In 1904 a committee to investigate the condition of the cars and facilities declared them not adequate and in need of improvement.

November of 1906 saw Hamilton in the midst of one of the most violent strikes in its history. A dispute had arisen between the Cataract Power, Light and Traction Company and its employees at the Hamilton Street Railway. On November 5, 1906 a strike was called. The general manager of the company was determined that the streetcars would run and the strikers were equally determined that they would not. There was property damage done to the car barns and the photograph below shows the result of rocks being thrown through the office windows of the company building.

Windows had rocks thrown at them during the strikeThere was a sharp increase in hooliganism and hurling rocks at streetcars became a popular sport. Although many of those who supported the strike by wearing their blue "We Walk" buttons were peaceful the rowdy element saw the strike as an excuse for lawlessness and were seen as a serious threat. The Police Chief Smith told Mayor Biggar that his department was unable to protect the public or private property. At the request of the Mayor regular troops were sent from Toronto's Stanley Barracks to Hamilton. They arrived on Wednesday, November 21st. The force consisted of mounted men of the Royal Canadian Horse Artillery, the Royal Canadian Dragoons and infantry of the Royal Canadian Regiment. The next day more troops arrived from London bringing the total to 15 officers and 162 men.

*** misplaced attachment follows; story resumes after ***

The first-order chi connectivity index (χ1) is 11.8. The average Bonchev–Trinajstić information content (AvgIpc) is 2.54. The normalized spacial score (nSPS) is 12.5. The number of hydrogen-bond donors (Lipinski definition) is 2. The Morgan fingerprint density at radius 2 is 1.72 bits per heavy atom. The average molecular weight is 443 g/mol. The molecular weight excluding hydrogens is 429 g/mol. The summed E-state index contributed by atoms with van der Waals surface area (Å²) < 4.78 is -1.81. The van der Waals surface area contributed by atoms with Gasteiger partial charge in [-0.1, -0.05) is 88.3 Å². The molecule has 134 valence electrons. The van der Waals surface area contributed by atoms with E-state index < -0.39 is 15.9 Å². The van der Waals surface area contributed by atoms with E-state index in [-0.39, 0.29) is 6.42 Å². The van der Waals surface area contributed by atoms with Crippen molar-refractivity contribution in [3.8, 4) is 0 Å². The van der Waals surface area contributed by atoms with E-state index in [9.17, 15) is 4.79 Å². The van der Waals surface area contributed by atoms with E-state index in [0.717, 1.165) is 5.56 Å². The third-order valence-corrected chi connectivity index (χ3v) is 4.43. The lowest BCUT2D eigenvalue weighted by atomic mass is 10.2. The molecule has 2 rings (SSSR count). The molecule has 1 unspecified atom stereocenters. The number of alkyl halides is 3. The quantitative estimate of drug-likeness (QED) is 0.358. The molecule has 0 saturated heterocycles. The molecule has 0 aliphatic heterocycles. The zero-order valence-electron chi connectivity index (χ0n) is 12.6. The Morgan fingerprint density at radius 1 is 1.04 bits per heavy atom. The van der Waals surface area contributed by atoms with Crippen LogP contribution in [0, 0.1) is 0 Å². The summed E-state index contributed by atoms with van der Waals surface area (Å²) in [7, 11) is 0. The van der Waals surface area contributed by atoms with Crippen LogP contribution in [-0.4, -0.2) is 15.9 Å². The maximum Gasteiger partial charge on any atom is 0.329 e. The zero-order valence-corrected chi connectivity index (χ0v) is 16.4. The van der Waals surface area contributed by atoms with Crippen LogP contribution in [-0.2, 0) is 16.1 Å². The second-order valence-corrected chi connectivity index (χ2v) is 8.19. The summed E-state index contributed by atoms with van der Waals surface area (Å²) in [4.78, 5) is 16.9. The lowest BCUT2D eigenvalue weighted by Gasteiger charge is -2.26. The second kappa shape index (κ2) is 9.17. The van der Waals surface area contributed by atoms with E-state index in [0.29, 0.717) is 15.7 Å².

Friday night of that week saw the worst outbreak since the beginning of the strike. Any streetcars running were met with a hail of missiles until 9 p.m. when they were all taken off the streets. A detective attempting to make an arrest after a store window was smashed was beaten to his knees. The officer who went to his assistance was forced to draw his revolver to hold off the mob.